Bearing Climate Burden?

Pack animals help reduce carbon dioxide

Pack animals, including horses and mules, are known to transport pilgrims and goods. Now, these animals serve another important purpose, a study has shown. They help reduce CO2 emissions. This, researchers concluded after studying six major valleys—Kedarnath, Bhyundhar, Pinder, Urgam, Nandparayag, Nizmulla—in the Garhwal Himalaya region. They surveyed 60 villages where the road network is not well developed and transportation is dependent on pack animals.

Two years' data of daily distance covered by the animals, number of working days, average and total quantity of load carried in a year was collected.

The estimated total load was converted into vehicular units. Since diesel jeeps are common in high altitude areas, all calculations were based on this transporation unit. The average load carried per diesel jeep was fixed at eight quintals as informed by jeep owners. Accordingly, the total number of required vehicle trips were estimated. Based on the total distance covered by vehicles in each valley studied, fuel consumption was calculated taking six km per litre as average mileage. It was found that 221,588 litres of diesel worth Rs 70.9 lakh was saved in the six valleys because of pack animals. The highest fuel saving was in Kedarnath (99,092 litres of diesel worth Rs 31.7 lakh). Researchers estimated the CO2 emissions based on ipcc guidelines and found that the total CO2 emissions savings translated to 481,710 kg.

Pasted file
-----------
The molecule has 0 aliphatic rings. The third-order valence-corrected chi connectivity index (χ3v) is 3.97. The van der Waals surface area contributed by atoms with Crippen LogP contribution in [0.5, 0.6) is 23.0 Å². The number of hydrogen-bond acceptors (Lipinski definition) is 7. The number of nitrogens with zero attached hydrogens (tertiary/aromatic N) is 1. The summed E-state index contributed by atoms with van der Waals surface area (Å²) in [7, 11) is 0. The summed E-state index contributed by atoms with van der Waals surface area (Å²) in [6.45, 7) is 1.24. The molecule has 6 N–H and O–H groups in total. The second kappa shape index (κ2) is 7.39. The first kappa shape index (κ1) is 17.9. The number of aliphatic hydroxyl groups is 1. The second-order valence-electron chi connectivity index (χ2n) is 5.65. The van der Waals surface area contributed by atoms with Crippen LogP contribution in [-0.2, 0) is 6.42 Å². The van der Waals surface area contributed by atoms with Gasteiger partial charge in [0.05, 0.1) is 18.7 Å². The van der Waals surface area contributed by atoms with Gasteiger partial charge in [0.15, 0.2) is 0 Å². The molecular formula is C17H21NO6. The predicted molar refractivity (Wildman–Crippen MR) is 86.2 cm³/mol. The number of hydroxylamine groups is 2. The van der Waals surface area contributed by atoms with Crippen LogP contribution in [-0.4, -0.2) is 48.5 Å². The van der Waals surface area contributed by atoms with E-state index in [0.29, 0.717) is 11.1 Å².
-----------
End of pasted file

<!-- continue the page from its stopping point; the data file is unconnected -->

"In the absence of development of technology to reduce greenhouse gas emissions in richer countries and transfer of the same to the poorer ones, it is imperative for developing countries to utilize services of pack animals and oxen drawn cart for transportation of non-perishable goods," says Nehal A Farooquee of the G B Pant Institute of Himalayan Environment and Development, Garhwal Unit, and the lead researcher of the study that was published in Current Science (Vol 95, No 1).


Down to Earth October, 2006